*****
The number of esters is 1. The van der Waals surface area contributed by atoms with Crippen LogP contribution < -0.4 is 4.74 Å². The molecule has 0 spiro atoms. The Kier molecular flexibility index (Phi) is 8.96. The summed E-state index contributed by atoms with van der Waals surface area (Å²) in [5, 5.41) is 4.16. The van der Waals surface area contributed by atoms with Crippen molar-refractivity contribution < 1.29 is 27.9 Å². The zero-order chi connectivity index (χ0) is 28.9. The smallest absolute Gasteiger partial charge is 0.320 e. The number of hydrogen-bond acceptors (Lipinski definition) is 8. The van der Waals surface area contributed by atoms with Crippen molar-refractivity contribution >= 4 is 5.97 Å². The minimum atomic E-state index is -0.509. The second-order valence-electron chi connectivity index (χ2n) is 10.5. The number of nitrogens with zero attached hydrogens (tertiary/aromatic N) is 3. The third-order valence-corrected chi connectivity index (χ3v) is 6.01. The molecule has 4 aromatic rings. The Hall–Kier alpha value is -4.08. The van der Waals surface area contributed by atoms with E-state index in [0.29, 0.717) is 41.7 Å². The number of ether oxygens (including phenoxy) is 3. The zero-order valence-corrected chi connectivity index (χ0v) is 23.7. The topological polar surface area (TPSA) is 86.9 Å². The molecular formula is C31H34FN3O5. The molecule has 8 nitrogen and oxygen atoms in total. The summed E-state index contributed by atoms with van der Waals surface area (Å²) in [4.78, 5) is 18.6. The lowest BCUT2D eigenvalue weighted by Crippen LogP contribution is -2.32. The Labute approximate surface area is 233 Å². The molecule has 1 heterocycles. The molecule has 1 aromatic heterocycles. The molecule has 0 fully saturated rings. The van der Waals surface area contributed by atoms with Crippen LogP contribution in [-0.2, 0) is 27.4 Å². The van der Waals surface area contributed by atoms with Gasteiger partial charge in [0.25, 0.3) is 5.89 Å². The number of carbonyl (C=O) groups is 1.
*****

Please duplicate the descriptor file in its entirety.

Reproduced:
The number of esters is 1. The van der Waals surface area contributed by atoms with Crippen LogP contribution < -0.4 is 4.74 Å². The molecule has 0 spiro atoms. The Kier molecular flexibility index (Phi) is 8.96. The summed E-state index contributed by atoms with van der Waals surface area (Å²) in [5, 5.41) is 4.16. The van der Waals surface area contributed by atoms with Crippen molar-refractivity contribution < 1.29 is 27.9 Å². The zero-order chi connectivity index (χ0) is 28.9. The smallest absolute Gasteiger partial charge is 0.320 e. The number of hydrogen-bond acceptors (Lipinski definition) is 8. The van der Waals surface area contributed by atoms with Crippen molar-refractivity contribution >= 4 is 5.97 Å². The minimum atomic E-state index is -0.509. The second-order valence-electron chi connectivity index (χ2n) is 10.5. The number of nitrogens with zero attached hydrogens (tertiary/aromatic N) is 3. The third-order valence-corrected chi connectivity index (χ3v) is 6.01. The molecule has 4 aromatic rings. The Hall–Kier alpha value is -4.08. The van der Waals surface area contributed by atoms with E-state index in [0.29, 0.717) is 41.7 Å². The number of ether oxygens (including phenoxy) is 3. The zero-order valence-corrected chi connectivity index (χ0v) is 23.7. The topological polar surface area (TPSA) is 86.9 Å². The molecular formula is C31H34FN3O5. The molecule has 8 nitrogen and oxygen atoms in total. The summed E-state index contributed by atoms with van der Waals surface area (Å²) in [4.78, 5) is 18.6. The lowest BCUT2D eigenvalue weighted by Crippen LogP contribution is -2.32. The Labute approximate surface area is 233 Å². The molecule has 1 heterocycles. The molecule has 1 aromatic heterocycles. The molecule has 0 fully saturated rings. The van der Waals surface area contributed by atoms with Crippen LogP contribution in [-0.2, 0) is 27.4 Å². The van der Waals surface area contributed by atoms with Gasteiger partial charge in [0.25, 0.3) is 5.89 Å². The number of carbonyl (C=O) groups is 1.